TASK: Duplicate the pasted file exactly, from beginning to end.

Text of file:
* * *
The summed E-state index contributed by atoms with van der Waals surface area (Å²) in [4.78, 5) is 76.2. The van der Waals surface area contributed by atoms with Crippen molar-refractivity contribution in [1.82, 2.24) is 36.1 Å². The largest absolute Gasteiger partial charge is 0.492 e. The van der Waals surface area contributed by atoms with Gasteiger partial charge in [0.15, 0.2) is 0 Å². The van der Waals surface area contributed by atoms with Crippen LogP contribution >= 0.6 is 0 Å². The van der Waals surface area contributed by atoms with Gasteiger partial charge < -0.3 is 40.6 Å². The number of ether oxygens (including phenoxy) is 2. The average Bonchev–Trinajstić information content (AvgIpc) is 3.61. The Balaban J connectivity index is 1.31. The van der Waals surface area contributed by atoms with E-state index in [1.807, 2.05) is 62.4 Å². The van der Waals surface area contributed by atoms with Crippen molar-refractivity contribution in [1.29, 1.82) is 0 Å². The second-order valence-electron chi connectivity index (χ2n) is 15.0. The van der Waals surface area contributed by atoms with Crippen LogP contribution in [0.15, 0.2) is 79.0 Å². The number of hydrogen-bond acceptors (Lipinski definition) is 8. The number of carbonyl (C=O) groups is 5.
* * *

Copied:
The summed E-state index contributed by atoms with van der Waals surface area (Å²) in [4.78, 5) is 76.2. The van der Waals surface area contributed by atoms with Crippen molar-refractivity contribution in [1.82, 2.24) is 36.1 Å². The largest absolute Gasteiger partial charge is 0.492 e. The van der Waals surface area contributed by atoms with Gasteiger partial charge in [0.15, 0.2) is 0 Å². The van der Waals surface area contributed by atoms with Crippen LogP contribution >= 0.6 is 0 Å². The van der Waals surface area contributed by atoms with Gasteiger partial charge < -0.3 is 40.6 Å². The number of ether oxygens (including phenoxy) is 2. The average Bonchev–Trinajstić information content (AvgIpc) is 3.61. The Balaban J connectivity index is 1.31. The van der Waals surface area contributed by atoms with E-state index in [1.807, 2.05) is 62.4 Å². The van der Waals surface area contributed by atoms with Crippen molar-refractivity contribution in [1.29, 1.82) is 0 Å². The second-order valence-electron chi connectivity index (χ2n) is 15.0. The van der Waals surface area contributed by atoms with Crippen LogP contribution in [0.15, 0.2) is 79.0 Å². The number of hydrogen-bond acceptors (Lipinski definition) is 8. The number of carbonyl (C=O) groups is 5.